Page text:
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PELEPE Rail

10 Dec

Israeli poet and artist Ave has been a regular feature onthe DPV since it’s very beginning. Ave’s video (see here) are unique in that what makes them psychedelic is not a garish flow of colors on the screen, but rather something more simple and unmediated. The felt presence of immediate experience.

Whether it is two plastic bags hovering around each other in the wind like two lovers caught up in a dance, or a zen moment on top of an amusement park merry go round, Ave’s videos capture something elusive and beautiful about the reality of the present moment. As a viewer, you tend to get caught in the experience of what is happened in those very moments in which the video was shot.

Ave has a very Zen-like approach to film making, a way of filming reality and yet being present in it. Whether he is the one shooting the video or the one to appear in it, the camera is not invisible. It is part of the scene, like a participator but in a way that doesn’t hem or hamper the magic which happens on the screen but ends up making it even brighter and more awesome.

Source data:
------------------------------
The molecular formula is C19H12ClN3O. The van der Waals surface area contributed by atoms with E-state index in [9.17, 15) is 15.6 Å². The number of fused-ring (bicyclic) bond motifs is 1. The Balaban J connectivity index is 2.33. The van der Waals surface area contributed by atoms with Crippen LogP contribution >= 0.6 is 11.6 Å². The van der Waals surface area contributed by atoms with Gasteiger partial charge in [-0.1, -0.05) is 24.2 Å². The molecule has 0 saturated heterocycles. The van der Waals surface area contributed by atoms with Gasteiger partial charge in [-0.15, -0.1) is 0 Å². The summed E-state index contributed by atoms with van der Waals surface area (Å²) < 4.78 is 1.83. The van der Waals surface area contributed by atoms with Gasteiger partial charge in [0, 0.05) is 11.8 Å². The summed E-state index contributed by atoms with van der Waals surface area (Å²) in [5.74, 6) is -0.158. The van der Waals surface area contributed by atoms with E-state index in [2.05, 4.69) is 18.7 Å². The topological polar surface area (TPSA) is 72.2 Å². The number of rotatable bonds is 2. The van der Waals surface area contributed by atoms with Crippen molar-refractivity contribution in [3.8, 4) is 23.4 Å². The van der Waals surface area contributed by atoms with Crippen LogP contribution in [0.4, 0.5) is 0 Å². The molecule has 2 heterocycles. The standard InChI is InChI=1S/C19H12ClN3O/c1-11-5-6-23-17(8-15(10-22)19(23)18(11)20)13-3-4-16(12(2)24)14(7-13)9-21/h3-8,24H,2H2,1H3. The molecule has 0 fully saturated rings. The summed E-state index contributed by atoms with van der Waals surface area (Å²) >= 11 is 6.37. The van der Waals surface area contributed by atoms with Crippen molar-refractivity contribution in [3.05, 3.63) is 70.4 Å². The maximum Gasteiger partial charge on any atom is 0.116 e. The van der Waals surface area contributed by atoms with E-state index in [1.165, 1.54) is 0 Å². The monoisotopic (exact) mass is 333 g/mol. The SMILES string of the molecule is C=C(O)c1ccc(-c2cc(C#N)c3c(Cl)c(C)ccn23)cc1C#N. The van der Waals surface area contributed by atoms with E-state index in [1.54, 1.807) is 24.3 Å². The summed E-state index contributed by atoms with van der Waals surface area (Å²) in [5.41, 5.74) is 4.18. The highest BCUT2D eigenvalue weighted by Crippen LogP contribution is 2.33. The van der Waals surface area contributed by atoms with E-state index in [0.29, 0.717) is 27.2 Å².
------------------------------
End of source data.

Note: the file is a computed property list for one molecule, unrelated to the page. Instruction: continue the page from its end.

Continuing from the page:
Ave’s present video, Pelepe, is, to my mind, his best work so far. It starts as a regular ride on the Israel train service, but then Ave and his partner in this video, the dancer K, begin their highly peculiar act which is difficult to describe: is this a dance? a performance? a meditation?

As they continue they arouse the interest of not only their immediate wagon neighbors. The entire train car gets involved, all sharing the magic of the moment, the wonder of watching people open up like this, sharing their intimacy with strangers on the train. In this way, Ave and K give those around them the present of intimacy, as the whole train wagon gets immersed in the special and beautiful happening.

Things continue to evolve from there, ending with a reminder of the kind of fears this intimacy and expressiveness can also stimulate in some, and the existence of violence which is always there lurking alongside the beauty and the joy in this imperfectly perfect world of ours.